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Published on January 3rd, 2012 | by Wild Gender

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Naked: Q&A With Leader of The XY Movement

Lipstick and all, DPhil Spanglish dishes with Wild Gender Editor-In-Chief Emerson Whitney on art, expression and the Cool Kids.

Recently, a video (posted below) of the upcoming rapper talking to his local news network about gender presentation went viral. The video features him wearing lipstick and tights and calling it the “XY Movement.” DPhil Spanglish talks about it in detail with Wild Gender.

E: Was there a tipping point with your gender identity when you all of a sudden felt like you needed to express yourself more fully?

D: Yes. One day, I started to notice that people I knew were becoming so seriously homophobic about how other people dressed and presented themselves. It was getting out of hand. I decided, I’m going to cross that line. I’m going to do me. I know what I am. I know what I like. Why can’t I be confident in my skin and do what I do?

E: Have you found that the gender binary is harder to bust up in a place like Dallas? (I’m from Dallas too).

D: The south in general is a very traditionalized place. But people all over America are becoming more free, like with the Occupy Wall Street movement, and all these uprisings. It’s kind of like we’re freeing ourselves. That’s what I want to spread. Dallas (Texas) is very conservative for the most part. It’s effected me in some ways. People that I thought were my friends just fell off because how I want to express myself.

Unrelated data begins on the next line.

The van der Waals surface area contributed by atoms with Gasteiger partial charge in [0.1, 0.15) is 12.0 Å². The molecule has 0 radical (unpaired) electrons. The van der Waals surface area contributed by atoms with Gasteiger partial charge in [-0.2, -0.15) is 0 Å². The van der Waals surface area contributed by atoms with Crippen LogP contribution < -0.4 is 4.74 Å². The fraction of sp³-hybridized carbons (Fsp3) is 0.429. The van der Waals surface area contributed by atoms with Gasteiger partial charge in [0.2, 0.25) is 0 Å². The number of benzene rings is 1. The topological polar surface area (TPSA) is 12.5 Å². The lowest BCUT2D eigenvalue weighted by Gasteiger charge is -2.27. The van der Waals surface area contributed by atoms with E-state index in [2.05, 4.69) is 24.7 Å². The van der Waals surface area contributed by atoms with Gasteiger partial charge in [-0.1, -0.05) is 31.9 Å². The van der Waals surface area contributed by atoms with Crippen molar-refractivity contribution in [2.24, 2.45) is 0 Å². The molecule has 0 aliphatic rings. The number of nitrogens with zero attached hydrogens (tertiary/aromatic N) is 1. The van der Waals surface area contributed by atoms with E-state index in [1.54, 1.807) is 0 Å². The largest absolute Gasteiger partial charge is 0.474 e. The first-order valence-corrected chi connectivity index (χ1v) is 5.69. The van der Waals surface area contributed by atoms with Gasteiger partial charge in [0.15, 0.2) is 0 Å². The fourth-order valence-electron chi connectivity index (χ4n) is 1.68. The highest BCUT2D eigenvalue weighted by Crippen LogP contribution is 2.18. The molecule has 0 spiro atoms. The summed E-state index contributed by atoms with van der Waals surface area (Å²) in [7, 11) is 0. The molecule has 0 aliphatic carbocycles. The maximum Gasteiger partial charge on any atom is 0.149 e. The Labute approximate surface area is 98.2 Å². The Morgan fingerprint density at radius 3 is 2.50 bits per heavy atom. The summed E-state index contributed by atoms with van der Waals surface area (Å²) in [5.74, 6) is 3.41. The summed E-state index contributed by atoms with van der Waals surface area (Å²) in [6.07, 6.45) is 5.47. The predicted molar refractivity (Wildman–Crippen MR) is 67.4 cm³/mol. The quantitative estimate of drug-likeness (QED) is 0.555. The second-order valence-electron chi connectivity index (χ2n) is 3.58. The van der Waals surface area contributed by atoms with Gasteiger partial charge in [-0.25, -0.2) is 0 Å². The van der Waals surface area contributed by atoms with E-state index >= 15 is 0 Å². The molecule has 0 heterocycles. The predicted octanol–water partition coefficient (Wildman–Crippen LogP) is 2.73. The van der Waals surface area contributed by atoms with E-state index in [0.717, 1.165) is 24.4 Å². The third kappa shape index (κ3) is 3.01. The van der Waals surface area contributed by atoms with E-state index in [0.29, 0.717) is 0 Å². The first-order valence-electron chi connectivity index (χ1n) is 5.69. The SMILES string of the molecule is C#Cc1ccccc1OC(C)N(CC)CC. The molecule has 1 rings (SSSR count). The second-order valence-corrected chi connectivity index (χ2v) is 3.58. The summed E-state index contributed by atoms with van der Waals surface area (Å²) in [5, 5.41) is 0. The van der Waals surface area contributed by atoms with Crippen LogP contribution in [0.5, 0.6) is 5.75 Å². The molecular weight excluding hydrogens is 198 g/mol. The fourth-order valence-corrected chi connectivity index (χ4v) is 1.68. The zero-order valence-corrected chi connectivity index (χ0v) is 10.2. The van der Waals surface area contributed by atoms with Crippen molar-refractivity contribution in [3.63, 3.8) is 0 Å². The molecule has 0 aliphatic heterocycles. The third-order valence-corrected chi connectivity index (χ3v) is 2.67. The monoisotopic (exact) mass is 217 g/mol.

E: I’ve noticed that the XY Movement has spawned a lot of support and attention from people who are posting pictures of themselves wearing lipstick and tights on your Facebook, posing like you. Has there been any one response has stood out from you through all this?

D: One memory off the top–shout out to TJ–one of my friends was talking to me about the whole thing. And he said something like, everybody that has done something for humanity, something positive or a role model, had to break through a glass ceiling. When he told me that, I realized that once I’ve broken the glass ceiling, there’s no holding back. People think a person can’t dress like I dress and still be man. I don’t like labels. And through this, I found that a lot of people like me feel the same way. I love getting all the photos and the messages. The attention that XY is getting is beyond amazing.

E: Is there one thing you’d suggest to somebody who is trying out a new gender presentation and might be a little afraid to do it?

D: Just do it. With gender specifically, anything thats been laid in history has flaws in it. With so many things, we look at history and we say, ‘oh we can do this better,’ ‘we can advance that technology.’ But in relationship to gender, we have a fear of evolution. There’s a  fear of growth and a fear of the dying period that would happen to certain traditions. I really just think some of these traditions need to be looked at. So, I’d just suggest to keep being inventive. Keep finding new ways to live better and to live healthy. And to be you.